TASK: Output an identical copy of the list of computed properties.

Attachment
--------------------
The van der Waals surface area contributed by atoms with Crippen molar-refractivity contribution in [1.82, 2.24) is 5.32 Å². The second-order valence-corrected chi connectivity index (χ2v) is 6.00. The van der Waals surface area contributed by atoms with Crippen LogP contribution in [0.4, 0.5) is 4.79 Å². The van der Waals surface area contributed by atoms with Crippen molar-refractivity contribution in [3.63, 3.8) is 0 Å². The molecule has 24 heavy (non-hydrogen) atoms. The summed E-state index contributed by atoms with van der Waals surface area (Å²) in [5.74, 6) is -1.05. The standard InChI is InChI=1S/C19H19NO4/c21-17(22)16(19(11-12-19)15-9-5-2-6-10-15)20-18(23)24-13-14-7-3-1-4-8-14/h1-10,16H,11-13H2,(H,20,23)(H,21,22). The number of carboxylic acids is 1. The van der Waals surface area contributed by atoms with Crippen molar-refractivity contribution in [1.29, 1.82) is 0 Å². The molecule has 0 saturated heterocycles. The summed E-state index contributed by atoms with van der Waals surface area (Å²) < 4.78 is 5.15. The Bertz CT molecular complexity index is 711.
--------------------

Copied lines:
The van der Waals surface area contributed by atoms with Crippen molar-refractivity contribution in [1.82, 2.24) is 5.32 Å². The second-order valence-corrected chi connectivity index (χ2v) is 6.00. The van der Waals surface area contributed by atoms with Crippen LogP contribution in [0.4, 0.5) is 4.79 Å². The van der Waals surface area contributed by atoms with Crippen molar-refractivity contribution in [3.63, 3.8) is 0 Å². The molecule has 24 heavy (non-hydrogen) atoms. The summed E-state index contributed by atoms with van der Waals surface area (Å²) in [5.74, 6) is -1.05. The standard InChI is InChI=1S/C19H19NO4/c21-17(22)16(19(11-12-19)15-9-5-2-6-10-15)20-18(23)24-13-14-7-3-1-4-8-14/h1-10,16H,11-13H2,(H,20,23)(H,21,22). The number of carboxylic acids is 1. The van der Waals surface area contributed by atoms with Crippen molar-refractivity contribution in [1.29, 1.82) is 0 Å². The molecule has 0 saturated heterocycles. The summed E-state index contributed by atoms with van der Waals surface area (Å²) < 4.78 is 5.15. The Bertz CT molecular complexity index is 711.